More GPS-enabled handsets will ship this year than standalone navigation devices, IMS Research said today.
Carriers, phone makers and software vendors are all working to make it happen. Carriers like the potential for new kinds of premium services, GPS chip prices are decreasing and software overall is becoming more open, IMS analyst Patrick Connolly explained.
Compared to the cellular phone market, “Despite the huge success of [standalone GPS devices] there is still a comparatively small installed base of users, leaving plenty of market upside. Both of these markets will continue to grow concurrently in the medium term, but importantly, they are not independent. Already, companies such as NiM, Telmap and TeleNav are seeing increasing subscription numbers for their cellular sat-nav services. Clearly this is at the expense of the [standalone] market,” he said.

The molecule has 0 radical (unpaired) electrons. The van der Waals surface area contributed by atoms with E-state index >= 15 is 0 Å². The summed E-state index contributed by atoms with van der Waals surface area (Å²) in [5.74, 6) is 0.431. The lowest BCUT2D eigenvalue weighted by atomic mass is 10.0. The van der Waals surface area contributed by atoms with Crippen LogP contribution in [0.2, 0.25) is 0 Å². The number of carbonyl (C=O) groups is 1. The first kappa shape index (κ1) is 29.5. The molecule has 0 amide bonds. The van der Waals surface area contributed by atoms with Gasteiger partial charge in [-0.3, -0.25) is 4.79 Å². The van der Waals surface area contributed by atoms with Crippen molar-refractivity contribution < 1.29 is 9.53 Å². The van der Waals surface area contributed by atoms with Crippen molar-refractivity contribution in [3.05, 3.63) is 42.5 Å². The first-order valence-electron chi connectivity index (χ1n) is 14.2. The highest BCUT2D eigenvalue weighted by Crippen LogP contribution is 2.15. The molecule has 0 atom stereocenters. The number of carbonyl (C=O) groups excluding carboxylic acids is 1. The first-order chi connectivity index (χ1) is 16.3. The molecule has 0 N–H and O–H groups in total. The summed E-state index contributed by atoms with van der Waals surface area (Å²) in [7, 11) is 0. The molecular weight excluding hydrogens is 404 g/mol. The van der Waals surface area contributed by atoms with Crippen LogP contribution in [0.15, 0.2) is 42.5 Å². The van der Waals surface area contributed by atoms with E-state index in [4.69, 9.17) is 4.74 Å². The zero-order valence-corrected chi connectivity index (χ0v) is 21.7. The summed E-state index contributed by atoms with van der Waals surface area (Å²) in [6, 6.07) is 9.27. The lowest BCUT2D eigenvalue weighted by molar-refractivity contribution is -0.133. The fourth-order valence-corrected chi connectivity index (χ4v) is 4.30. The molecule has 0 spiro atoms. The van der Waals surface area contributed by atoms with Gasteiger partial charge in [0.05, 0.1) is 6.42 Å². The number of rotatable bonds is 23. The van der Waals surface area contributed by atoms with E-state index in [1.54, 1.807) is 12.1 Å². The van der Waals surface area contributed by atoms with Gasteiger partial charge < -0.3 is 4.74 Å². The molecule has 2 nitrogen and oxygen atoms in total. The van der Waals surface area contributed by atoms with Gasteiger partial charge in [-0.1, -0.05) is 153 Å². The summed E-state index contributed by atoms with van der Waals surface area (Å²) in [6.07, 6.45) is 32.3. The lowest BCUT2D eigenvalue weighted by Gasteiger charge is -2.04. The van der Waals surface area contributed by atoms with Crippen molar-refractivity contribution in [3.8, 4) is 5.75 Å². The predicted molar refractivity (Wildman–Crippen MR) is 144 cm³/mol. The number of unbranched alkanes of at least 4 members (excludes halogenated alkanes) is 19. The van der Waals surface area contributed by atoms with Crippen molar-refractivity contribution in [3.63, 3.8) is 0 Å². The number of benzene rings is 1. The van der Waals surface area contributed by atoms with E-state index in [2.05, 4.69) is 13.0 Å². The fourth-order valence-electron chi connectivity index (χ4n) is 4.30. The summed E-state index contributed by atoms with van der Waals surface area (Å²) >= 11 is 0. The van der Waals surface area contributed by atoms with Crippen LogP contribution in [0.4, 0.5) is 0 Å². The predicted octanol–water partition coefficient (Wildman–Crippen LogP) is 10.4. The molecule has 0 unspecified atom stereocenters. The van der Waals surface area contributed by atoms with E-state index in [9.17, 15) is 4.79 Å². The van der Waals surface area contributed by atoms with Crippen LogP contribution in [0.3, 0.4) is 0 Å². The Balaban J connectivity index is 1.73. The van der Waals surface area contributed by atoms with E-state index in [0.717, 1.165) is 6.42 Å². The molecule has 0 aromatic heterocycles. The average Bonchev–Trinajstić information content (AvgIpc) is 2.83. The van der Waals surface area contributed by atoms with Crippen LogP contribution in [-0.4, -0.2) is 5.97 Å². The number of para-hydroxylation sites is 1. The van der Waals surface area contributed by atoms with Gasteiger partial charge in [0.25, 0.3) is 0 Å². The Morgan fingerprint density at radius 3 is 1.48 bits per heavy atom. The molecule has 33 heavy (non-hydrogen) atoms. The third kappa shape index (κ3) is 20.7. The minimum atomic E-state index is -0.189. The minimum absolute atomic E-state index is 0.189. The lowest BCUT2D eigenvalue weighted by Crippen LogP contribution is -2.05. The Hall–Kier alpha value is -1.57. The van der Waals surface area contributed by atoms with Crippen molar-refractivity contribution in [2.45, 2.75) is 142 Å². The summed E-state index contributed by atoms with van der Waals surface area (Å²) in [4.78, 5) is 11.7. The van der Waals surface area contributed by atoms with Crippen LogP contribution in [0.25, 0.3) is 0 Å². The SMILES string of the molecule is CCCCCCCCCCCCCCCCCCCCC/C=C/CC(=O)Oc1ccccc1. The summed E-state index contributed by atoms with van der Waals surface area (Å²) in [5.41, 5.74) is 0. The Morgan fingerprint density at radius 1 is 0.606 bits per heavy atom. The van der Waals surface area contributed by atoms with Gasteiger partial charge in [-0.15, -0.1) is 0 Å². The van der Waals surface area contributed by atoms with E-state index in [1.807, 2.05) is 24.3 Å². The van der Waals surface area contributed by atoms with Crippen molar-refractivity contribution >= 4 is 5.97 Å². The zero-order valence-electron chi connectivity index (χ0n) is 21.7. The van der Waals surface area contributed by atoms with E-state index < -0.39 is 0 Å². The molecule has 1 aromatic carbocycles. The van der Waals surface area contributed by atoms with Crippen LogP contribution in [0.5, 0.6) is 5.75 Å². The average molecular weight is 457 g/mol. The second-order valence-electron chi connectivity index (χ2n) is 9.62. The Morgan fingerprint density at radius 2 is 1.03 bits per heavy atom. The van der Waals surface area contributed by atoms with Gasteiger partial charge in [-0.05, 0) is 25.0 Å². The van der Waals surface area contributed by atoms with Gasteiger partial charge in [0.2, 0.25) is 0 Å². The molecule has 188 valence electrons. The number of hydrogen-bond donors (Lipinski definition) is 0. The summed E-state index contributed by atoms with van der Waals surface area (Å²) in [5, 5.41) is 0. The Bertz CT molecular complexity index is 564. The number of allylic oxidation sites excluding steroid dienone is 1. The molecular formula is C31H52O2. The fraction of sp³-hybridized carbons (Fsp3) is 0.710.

However, standalone devices continue to get new features such as real-time road traffic updates, speech input and output and 3-D mapping. Standalone units also don’t have the problem of confusion when incoming calls arrive during a GPS session.